[GUARDIAN, OLIVE PRESS, LTTW, SPAIN] For 12 years, visitors have only been able to see the replica of Spain’s early civilization cave paintings in a museum a few hundred feet away from the actual site. Since Thursday, five elderly Spaniards were chosen by ballot to make the inaugural trip to the caves. However, the visit only lasted only just over half an hour; allowing the group about eight minutes to admire the paintings.
Why such strict provisions apply?
The site has been closed several times, starting in 1977 after scientists warned that body heat and CO2 levels from the 3,000 daily visitors were deteriorating the paintings. When the cave was re-opened again in 1982, to a limited amount of visitors, people were queuing up to three years to get a glimpse of the prehistoric masterpieces. In 1985, UNESCO declared the site as World Heritage site.
The cave was again closed to the public in 2002 to protect the paintings from microbiological damage which appeared because body heat, light and moisture for the appearance of green mold on some of the paintings.
This year, from now until August to be exact, overall 192 visitors are expected to be allowed in under the program. During the visit, however, researchers will measure their impact on the cave’s temperature, humidity, microbiological contamination and CO2 levels. They will have to comply with a strict dress code and wear masks and shoes before entering the site.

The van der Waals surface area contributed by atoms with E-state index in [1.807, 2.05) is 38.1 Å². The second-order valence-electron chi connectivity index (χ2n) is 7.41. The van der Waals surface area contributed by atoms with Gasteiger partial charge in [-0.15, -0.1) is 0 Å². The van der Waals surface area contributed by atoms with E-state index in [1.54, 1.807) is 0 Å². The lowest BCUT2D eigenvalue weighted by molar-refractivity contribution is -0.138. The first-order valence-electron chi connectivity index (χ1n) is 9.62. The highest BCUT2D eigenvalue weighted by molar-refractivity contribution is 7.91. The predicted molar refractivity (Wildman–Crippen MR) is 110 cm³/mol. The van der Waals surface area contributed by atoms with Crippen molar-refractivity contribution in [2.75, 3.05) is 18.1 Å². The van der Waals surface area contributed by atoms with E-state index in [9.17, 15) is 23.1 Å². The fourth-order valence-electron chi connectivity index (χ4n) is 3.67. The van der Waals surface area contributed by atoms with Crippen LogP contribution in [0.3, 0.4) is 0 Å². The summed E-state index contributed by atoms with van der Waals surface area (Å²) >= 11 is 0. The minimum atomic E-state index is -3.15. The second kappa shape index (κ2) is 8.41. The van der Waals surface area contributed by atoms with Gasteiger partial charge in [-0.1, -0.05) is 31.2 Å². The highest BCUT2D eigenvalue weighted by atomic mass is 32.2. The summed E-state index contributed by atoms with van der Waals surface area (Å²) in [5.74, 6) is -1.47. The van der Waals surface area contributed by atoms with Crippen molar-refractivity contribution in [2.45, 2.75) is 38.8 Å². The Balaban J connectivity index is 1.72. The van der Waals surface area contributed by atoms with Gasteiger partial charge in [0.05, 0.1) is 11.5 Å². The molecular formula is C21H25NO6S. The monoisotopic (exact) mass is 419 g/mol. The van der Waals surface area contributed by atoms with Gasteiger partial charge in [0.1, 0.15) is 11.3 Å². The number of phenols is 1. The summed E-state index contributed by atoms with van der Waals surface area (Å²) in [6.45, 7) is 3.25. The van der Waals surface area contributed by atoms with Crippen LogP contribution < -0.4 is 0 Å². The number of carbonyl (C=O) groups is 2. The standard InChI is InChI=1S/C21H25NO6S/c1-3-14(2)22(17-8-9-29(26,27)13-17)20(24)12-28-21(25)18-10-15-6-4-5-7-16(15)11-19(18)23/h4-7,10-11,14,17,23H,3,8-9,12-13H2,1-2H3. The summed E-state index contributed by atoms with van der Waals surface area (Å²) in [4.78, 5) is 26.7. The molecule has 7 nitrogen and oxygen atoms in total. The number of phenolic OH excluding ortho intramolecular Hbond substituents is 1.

The results will be used to determine whether or not the cave can be reopened to the public, a controversial decision that has pitted the local tourist economy against government scientists.
There are many reasons in assuring the sustainability of the site. First and foremost, such heritage possessed rich early human civilization values* we should be aware of— values in which relevant to many generations to come, as both irreplaceable sources of knowledge on science and technology, as well as aesthetic and artistic inspiration. Secondly, every cultural heritage also has its economic values* which can be useful for countless tourism programs. Accordingly, in the name of sustainability, a good management should be taken into account.
Which brings me back to the Altamira; too bad, I’m not there to see it. I personally can only compare to where I live, which heritage management is preferably perceived and practiced in completely different direction. One example is the famous Borobudur Temple in Magelang, Central Java, Indonesia.
Adikara Rachman, who was deeply involved in the Restoring the intangible Significance of Borobudur Temple initiated by SBF, explained, “There were different motivations among the state and the societies in regard to the site. Most of all, sadly, Borobudur was then managed solely upon its economic values, because it will fundamentally affect the foreign exchange market due to its high tourism potentials.”
Still, Adikara said he did not think such management would work properly. To the contrary, it will trigger another, greater problem. “This sets a new level of exploitation, while creates more conflict of needs between the authorities,” he said.
So, how do we reply to these different heritage managements? Is one better than the others? Besides, whose responsibility is it anyway?
*Sacred Bridge Foundation (SBF)
Author: Bhima Aryateja
Had been involved with Sacred Bridge Foundation, where he experienced working as a camera operator and DIT. He moved to United States and completed a documentary filmmaking program at New York Film Academy in 2015, and planning to pursue filmmaking master degree in New York.